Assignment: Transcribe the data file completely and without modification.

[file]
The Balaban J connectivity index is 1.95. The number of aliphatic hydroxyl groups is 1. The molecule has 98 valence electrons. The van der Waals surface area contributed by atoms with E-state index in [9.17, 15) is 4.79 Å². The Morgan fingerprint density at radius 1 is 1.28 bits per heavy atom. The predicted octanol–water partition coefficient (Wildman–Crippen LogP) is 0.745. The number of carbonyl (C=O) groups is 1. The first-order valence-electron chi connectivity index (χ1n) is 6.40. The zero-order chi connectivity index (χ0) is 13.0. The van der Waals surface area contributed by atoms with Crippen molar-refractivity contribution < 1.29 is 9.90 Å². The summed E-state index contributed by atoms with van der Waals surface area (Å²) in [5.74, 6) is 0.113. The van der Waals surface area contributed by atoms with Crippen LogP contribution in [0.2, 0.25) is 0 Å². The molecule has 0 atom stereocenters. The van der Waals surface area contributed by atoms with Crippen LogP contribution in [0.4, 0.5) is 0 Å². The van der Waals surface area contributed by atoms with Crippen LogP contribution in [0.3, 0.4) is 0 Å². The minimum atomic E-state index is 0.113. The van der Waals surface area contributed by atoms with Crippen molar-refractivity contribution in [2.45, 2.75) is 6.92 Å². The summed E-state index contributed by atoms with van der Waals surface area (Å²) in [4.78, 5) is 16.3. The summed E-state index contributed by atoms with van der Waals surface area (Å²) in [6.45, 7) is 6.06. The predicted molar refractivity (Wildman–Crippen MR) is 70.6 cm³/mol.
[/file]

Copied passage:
The Balaban J connectivity index is 1.95. The number of aliphatic hydroxyl groups is 1. The molecule has 98 valence electrons. The van der Waals surface area contributed by atoms with E-state index in [9.17, 15) is 4.79 Å². The Morgan fingerprint density at radius 1 is 1.28 bits per heavy atom. The predicted octanol–water partition coefficient (Wildman–Crippen LogP) is 0.745. The number of carbonyl (C=O) groups is 1. The first-order valence-electron chi connectivity index (χ1n) is 6.40. The zero-order chi connectivity index (χ0) is 13.0. The van der Waals surface area contributed by atoms with Crippen molar-refractivity contribution < 1.29 is 9.90 Å². The summed E-state index contributed by atoms with van der Waals surface area (Å²) in [5.74, 6) is 0.113. The van der Waals surface area contributed by atoms with Crippen LogP contribution in [0.2, 0.25) is 0 Å². The molecule has 0 atom stereocenters. The van der Waals surface area contributed by atoms with Crippen LogP contribution in [0.4, 0.5) is 0 Å². The van der Waals surface area contributed by atoms with Crippen LogP contribution in [0.3, 0.4) is 0 Å². The minimum atomic E-state index is 0.113. The van der Waals surface area contributed by atoms with Crippen molar-refractivity contribution in [2.45, 2.75) is 6.92 Å². The summed E-state index contributed by atoms with van der Waals surface area (Å²) in [4.78, 5) is 16.3. The summed E-state index contributed by atoms with van der Waals surface area (Å²) in [6.45, 7) is 6.06. The predicted molar refractivity (Wildman–Crippen MR) is 70.6 cm³/mol.